THIS week, as we reached the high-water mark of Tory sleaze, corruption and disdain for ordinary citizens, what was perhaps most instructive to voters in Scotland was the contempt displayed towards the Scottish Tory leader Douglas Ross by senior figures in his own party.

Jacob Rees-Mogg said Ross “is not a big figure in the Conservative Party” – well, that much we knew. But worse was to come from fellow Scot Michael Gove whose withering putdown for the proles who haven’t managed to escape the far north for betterment in London was very revealing: “My instant response is he’s in Elgin and the national Tory leader is in London.”

With that the pompous and insecure Scot in London, desperately trying to ape his acquired social set, amplified and reflected back the derision for Scotland and the Scots which abounds at the heart of the British establishment.

Yes, Boris and his mates despise the plebs, but even more so if they are in Scotland.

As that contempt has become impossible to deny and even Keir Starmer calls for Johnson’s resignation, some ask whether it’s wise for the SNP to force the resignation of such a lame dog Prime Minister? Much as some still ponder whether it was wise for the SNP to force the General Election that so strengthened an already damaged Boris Johnson’s hand in December 2019.

Henry Kissinger famously said: “America has no permanent friends or enemies, only interests.” So, in the midst of this ever-growing scandal, what is in the interests of Scotland and what will further the cause of independence?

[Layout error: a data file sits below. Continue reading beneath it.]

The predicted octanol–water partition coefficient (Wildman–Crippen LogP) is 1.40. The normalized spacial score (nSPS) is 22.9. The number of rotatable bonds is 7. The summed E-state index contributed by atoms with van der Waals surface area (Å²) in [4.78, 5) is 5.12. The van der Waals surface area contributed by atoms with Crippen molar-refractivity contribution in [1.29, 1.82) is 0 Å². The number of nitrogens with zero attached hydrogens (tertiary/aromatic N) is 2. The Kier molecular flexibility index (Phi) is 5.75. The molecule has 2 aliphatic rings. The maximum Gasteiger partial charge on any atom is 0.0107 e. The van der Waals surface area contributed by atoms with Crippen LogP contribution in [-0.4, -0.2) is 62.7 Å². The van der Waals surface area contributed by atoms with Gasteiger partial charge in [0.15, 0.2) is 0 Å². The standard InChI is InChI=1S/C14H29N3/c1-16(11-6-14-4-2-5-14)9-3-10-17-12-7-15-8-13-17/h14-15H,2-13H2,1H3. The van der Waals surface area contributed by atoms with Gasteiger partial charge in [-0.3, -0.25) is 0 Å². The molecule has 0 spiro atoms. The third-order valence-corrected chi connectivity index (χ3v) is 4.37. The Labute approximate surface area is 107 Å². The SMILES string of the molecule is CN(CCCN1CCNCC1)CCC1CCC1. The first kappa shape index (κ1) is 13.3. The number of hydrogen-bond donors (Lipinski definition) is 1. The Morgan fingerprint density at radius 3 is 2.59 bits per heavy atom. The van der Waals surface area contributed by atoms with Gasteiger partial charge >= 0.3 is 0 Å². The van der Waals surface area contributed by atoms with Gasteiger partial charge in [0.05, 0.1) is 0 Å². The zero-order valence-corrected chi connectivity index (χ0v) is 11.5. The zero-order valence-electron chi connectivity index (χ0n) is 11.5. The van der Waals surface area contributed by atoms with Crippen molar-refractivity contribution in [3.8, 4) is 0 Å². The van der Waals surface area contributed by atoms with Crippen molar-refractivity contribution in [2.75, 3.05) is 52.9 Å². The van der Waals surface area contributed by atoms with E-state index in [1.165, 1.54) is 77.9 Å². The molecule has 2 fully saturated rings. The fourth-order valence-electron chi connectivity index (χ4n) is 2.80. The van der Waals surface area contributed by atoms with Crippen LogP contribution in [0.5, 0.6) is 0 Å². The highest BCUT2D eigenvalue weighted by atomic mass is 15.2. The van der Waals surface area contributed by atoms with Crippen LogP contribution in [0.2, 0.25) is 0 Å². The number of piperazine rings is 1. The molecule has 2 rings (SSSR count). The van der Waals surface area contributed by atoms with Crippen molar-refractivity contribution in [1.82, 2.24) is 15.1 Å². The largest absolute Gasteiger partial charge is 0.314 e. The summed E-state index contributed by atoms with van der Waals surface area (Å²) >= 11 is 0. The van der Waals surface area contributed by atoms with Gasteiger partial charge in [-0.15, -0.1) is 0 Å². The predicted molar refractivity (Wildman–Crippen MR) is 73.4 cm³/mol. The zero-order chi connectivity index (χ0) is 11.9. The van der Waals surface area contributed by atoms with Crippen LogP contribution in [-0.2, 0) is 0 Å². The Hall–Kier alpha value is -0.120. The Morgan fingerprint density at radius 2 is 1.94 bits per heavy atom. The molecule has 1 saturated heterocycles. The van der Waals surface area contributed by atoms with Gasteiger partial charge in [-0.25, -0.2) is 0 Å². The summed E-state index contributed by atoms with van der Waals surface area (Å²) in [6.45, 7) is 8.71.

Scotland’s impotence in the UK has led to us being forced out of the EU against our will despite all the assurances that this would not be allowed to happen. Yet the evidence that the EU is a much more attractive option than the union with England, continues to mount.

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And the truth is that even if we get rid of Johnson, he will be replaced by another Tory leader who thinks Brexit is the settled will of the British people and who will be saddled with the deal Johnson negotiated. Indeed, even if Labour’s poll lead holds up and they win the next UK General Election, before independence is secured, there is no reason to believe they would reverse Brexit and Starmer has set his face against independence and any deal with the SNP.

While the partygate scandal raged this week, Labour held an opposition day debate to highlight the burdens currently faced by British business and to suggest some solutions. Astonishingly, the motion and the speech of their lead spokesperson made no mention of Brexit.

Yet Brexit is forecast to do twice as much damage to the economy as Covid-19. In October the Office for Budget Responsibility’s economic and fiscal outlook forecast that in the long term Brexit will cause a 4% hit to GDP as opposed to a 2% hit from Covid.

On the first anniversary of Brexit, Boris Johnson boasted of striking more than 70 new trade deals but he did not bother to mention that all but two of them were merely extending existing EU deals or that the promised trade deal with US has failed to materialise.

He claimed to have taken back control of Britain’s borders without mentioning the refugee crisis in the English Channel which, absent international co-operation, is proving hard to solve. Nor did he mention the labour shortages which are particularly acute in our agriculture and hospitality sectors as a result of the loss of freedom of movement.

And, as of January 1, there is a whole maze of new customs bureaucracy for those who wish to import goods from the EU to the UK.

Goods imported from the EU now need immediate import declarations, not six months down the line as before. Food and plant products need to be notified in advance and you only get the tariff-free trade the PM promised if importers and exporters can prove that the goods were made substantially in the UK or the EU.